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This office has received your request for an official Attorney General Opinion in which you ask, in effect, the following question:
Does the Oklahoma Board of Dentistry (the "Board") have regulatory authority over dental services provided in Oklahoma via the Internet?
You present a fact situation in which an out-of-state dentist hosted a website on the Internet through which an Oklahoma resident described her dental problems and obtained a prescription for an antibiotic. Upon taking the antibiotic, the individual suffered an allergic reaction, and registered a complaint with your office.
The legal system has historically relied upon geographical boundaries to define the jurisdiction of governments. Modern transportation and communications have brought an increasing amount of economic activity across those boundaries. The Internet exposes Oklahoma residents to contact with people across the globe as easily as it does across the street. Your question focuses on the legal authority of the Board to regulate individuals whose nexus with Oklahoma is through the Internet alone.
There is no State statute specifically addressing the use of the Internet by individuals who, if they were physically present and practicing dentistry within the geographic borders of the State of Oklahoma, would irrefutably be under the jurisdiction of the Board. To answer your question, we must analyze both the Dental Act and the principles of long-arm jurisdiction.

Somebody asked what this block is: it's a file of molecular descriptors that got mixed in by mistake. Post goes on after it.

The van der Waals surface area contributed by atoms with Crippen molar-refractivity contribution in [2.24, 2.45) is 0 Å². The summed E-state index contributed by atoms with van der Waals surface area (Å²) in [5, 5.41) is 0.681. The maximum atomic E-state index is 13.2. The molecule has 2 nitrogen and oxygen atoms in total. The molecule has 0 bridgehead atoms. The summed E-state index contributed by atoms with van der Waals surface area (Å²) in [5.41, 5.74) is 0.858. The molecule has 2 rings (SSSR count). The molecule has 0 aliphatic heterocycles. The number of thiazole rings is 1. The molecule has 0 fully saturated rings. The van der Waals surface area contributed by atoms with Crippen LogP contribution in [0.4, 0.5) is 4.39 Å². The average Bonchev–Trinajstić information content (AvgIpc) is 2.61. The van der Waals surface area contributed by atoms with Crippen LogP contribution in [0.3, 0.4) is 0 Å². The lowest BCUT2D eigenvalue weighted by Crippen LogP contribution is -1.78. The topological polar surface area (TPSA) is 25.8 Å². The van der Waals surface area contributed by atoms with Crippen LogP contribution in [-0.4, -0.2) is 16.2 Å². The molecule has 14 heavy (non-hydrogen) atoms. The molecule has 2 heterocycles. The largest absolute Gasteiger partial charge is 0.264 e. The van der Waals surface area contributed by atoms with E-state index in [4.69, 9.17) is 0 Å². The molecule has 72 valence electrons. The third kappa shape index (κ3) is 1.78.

THE BOARD OF DENTISTRY &&The Board is typical of numerous professional licensing boards in the State of Oklahoma. The acts constituting the practice of dentistry include representing to the public that the person: is a dentist; is authorized to practice dentistry; or is able to diagnose and treat diseases or disorders of the teeth, gums and associated structures. See 59 O.S. 328.19(A)(1) / 59 O.S. 328.19(A)(2) / 59 O.S. 328.19(A)(4) (1999). Dentistry also includes: prescribing for any disease or pain of the mouth; administering anesthetics; providing or repairing dentures and bridges; interpreting dental X-rays; and owning a financial interest in a dental office. See id. 59 O.S. 328.19(A)(8) / 59 O.S. 328.19(A)(10) / 59 O.S. 328.19(A)(14) / 59 O.S. 328.19(A)(15) / 59 O.S. 328.19(A)(17) and 59 O.S. 328.19(A)(18) (1999).